The strength of concrete is a major uncertainty during and after construction projects. The hardening process of the concrete is currently only roughly estimated. This has a big impact on cost efficiency when overestimated. When underestimated, the consequences could involve casualties. And preventive monitoring of the long-term degradation currently requires expensive destructive intervention. The goal of the CoMMoDore is to develop an automated wireless hardening monitoring solution and a non-invasive degradation monitoring solution based on concrete-embedded temperature and conductivity sensors.
Concrete maturity during curing is often overestimated due to a lack of accurate measurements. Overestimation leads to a slowdown of the building process and suboptimal allocation of material (e.g. scaffolding), with potentially significant economic impacts. Underestimation, on the other hand, could be catastrophic. The building can subside or collapse, incurring high costs and possibly casualties. A related problem is monitoring concrete degradation in the long term (rebar corrosion caused by water and chloride penetration can lead to cracks and degradation). Both preventive maintenance and reactive intervention are costly and inefficient.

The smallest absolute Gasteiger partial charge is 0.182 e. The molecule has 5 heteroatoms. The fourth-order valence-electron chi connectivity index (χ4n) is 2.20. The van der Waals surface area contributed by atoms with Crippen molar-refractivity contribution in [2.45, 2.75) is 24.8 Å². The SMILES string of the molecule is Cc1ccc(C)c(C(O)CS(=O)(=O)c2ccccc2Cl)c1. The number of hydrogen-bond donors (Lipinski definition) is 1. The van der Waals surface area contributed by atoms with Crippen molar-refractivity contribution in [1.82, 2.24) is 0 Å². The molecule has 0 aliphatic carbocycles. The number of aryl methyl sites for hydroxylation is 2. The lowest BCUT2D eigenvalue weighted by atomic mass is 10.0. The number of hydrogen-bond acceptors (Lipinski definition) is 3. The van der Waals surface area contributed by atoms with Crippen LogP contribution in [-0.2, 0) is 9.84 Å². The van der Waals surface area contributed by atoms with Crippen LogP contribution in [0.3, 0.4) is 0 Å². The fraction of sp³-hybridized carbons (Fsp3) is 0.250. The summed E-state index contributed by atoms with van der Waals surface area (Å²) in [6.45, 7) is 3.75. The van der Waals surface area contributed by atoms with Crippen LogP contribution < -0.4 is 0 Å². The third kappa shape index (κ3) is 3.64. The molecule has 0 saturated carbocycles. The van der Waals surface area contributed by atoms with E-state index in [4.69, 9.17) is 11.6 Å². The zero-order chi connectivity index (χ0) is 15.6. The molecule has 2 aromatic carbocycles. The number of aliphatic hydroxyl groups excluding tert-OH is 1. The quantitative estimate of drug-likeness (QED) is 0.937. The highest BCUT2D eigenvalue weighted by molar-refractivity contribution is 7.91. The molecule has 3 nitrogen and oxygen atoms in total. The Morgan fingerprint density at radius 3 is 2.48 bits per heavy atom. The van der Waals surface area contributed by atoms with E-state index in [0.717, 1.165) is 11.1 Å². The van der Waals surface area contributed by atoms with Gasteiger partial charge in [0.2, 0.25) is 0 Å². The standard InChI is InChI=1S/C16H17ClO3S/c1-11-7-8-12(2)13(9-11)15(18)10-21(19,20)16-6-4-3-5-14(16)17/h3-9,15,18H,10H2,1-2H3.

In practice, maturity models based on concrete temperature changes are the measurement method of choice. These models are inaccurate, as factors like concrete mixing and weather can impact the temperature. The electrical conductivity of the concrete could be a valuable additional source of information, but measuring this is expensive and often impractical. The challenge is to develop a solution that is cheap, accurate, automated and noninvasive.
The CoMMoDore consortium will address three key challenges: optimizing sensors for use within concrete, enabling a fully wireless communication through concrete and accurately modeling concrete strength based on sensor data. The CoMMoDore project will explore two variants of a next-generation wireless IoT-based system relying on concrete-embedded temperature and electrical conductivity sensors. Main project innovations include:
Accurate automated monitoring is expected to improve planning efficiency and cost efficiency during construction. CoMMoDore will also bring new insights to concrete hardening models, wireless channels, long-term sensor performance and suitability of using temperature and electrical conductivity for concrete strength estimation. Moreover, these innovations will entail hardware (e.g. antennas and in-concrete sensors) and software (AI-based estimation models) design.
“Using fully automated in-concrete sensors using both temperature and electrical conductivity, the CoMMoDore project will develop AI-based estimation models to drastically improve the accuracy and cost efficiency of concrete strength monitoring.